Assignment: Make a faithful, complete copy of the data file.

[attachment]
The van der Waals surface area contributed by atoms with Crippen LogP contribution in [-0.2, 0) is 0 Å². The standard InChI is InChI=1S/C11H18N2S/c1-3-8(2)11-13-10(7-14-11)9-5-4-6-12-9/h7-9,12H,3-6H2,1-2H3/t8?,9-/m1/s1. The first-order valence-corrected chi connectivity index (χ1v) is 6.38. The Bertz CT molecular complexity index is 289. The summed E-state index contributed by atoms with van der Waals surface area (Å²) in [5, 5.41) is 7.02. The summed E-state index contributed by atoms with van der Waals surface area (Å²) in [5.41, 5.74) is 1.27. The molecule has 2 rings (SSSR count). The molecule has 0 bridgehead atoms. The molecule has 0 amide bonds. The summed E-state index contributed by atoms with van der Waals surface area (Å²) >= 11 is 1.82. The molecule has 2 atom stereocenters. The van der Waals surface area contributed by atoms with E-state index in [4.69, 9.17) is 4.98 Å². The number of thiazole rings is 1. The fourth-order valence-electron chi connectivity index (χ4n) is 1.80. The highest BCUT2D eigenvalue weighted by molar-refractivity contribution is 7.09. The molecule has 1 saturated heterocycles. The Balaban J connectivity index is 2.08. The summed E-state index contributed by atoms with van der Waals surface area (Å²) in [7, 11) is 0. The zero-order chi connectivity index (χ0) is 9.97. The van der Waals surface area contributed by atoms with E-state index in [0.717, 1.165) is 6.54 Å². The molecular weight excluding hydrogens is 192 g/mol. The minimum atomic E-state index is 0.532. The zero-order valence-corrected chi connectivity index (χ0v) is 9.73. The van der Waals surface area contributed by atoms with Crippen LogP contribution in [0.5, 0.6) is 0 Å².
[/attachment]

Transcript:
The van der Waals surface area contributed by atoms with Crippen LogP contribution in [-0.2, 0) is 0 Å². The standard InChI is InChI=1S/C11H18N2S/c1-3-8(2)11-13-10(7-14-11)9-5-4-6-12-9/h7-9,12H,3-6H2,1-2H3/t8?,9-/m1/s1. The first-order valence-corrected chi connectivity index (χ1v) is 6.38. The Bertz CT molecular complexity index is 289. The summed E-state index contributed by atoms with van der Waals surface area (Å²) in [5, 5.41) is 7.02. The summed E-state index contributed by atoms with van der Waals surface area (Å²) in [5.41, 5.74) is 1.27. The molecule has 2 rings (SSSR count). The molecule has 0 bridgehead atoms. The molecule has 0 amide bonds. The summed E-state index contributed by atoms with van der Waals surface area (Å²) >= 11 is 1.82. The molecule has 2 atom stereocenters. The van der Waals surface area contributed by atoms with E-state index in [4.69, 9.17) is 4.98 Å². The number of thiazole rings is 1. The fourth-order valence-electron chi connectivity index (χ4n) is 1.80. The highest BCUT2D eigenvalue weighted by molar-refractivity contribution is 7.09. The molecule has 1 saturated heterocycles. The Balaban J connectivity index is 2.08. The summed E-state index contributed by atoms with van der Waals surface area (Å²) in [7, 11) is 0. The zero-order chi connectivity index (χ0) is 9.97. The van der Waals surface area contributed by atoms with E-state index in [0.717, 1.165) is 6.54 Å². The molecular weight excluding hydrogens is 192 g/mol. The minimum atomic E-state index is 0.532. The zero-order valence-corrected chi connectivity index (χ0v) is 9.73. The van der Waals surface area contributed by atoms with Crippen LogP contribution in [0.5, 0.6) is 0 Å².